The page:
Parsing and Cell Reading

By Noa Sharon | Mar 10, 2022

Parsing is the process of analyzing a string of symbols, either in natural language, computer languages, or data structures, confronting the rules of formal grammar. Beaconcure’s take revolves around analyzing clinical data structures that appear in tables and were created with SAS programming. 

Parsing is the way of the algorithm to take raw clinical tables, and put them into a formed structure. It enables the cells in the original table to be placed in their appropriate location. This is the basis for any further analysis of the data, and only after a successful parsing process, certain calculations can be applied to it.

When creating tables using SAS programming, it’s important to highlight that they can be generated in different structures and file formats. They can be done, among others, in PDF, RTF or HTML. However, each format requires a different parsing technique, and consequently have their own challenges.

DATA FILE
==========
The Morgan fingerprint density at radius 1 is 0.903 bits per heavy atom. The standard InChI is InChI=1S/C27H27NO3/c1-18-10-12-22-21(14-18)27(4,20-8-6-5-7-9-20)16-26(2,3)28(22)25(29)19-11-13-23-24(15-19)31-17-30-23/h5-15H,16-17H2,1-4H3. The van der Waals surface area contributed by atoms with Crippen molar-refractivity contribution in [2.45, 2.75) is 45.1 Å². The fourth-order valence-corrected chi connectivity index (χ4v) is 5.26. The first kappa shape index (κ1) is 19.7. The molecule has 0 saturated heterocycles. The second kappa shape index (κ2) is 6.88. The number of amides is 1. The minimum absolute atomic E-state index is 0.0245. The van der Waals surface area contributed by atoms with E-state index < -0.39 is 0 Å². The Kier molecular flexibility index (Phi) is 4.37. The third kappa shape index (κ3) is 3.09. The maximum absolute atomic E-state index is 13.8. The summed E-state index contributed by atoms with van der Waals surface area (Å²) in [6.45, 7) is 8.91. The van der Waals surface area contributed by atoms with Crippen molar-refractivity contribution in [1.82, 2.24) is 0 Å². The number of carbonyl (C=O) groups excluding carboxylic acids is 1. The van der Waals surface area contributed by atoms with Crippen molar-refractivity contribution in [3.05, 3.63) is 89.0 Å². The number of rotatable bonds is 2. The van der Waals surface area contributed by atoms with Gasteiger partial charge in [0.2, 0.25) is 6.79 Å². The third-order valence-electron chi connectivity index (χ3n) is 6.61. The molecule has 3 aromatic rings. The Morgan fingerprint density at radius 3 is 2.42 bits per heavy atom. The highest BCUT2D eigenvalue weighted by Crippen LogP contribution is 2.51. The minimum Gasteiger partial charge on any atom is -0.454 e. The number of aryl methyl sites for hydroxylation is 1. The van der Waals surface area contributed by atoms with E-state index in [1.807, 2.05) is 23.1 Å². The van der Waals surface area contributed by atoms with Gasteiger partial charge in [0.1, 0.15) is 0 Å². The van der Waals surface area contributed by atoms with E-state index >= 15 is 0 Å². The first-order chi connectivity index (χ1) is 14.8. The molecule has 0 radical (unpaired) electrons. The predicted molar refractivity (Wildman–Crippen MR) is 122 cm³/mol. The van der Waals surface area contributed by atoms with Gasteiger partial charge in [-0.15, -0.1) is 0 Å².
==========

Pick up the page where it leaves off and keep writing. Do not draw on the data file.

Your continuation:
If you know a little about this, you might think “there are some excellent open-source tools available out there, why not use that?” 

The answer is that Beaconcure’s parser produced much more accurate results due to our expertise in clinical tables.

For example, in comparison to Amazon’s parser, which is widely used in the tech industry, there is a substantial difference in quality that the clinical trials field cannot risk.

Image 1: Beaconcure’s Parsing Algorithm results
parser phase 3
Image 2: Amazon’s Parsing Technology – highlighted in yellow the discrepancies found in the document 

One might look at a table and see a complete structured dataset, but not all that appears clear to the human eye is necessarily easily understood by an algorithm. There are many types and forms of tables that Beaconcure analyzes, and our sophisticated parsing algorithms are equipped with handling varying structures and data, in all types of studies. 

It’s important to mention that, if the original tables are not organized in a standard way, the parsing can’t reflect the data correctly. This can result in unsatisfying results for the calculations, as accurate as they may be. For that reason, maintaining a unified structure between tables is very important, so any discrepancy that might exist in the data can be located fast and efficiently.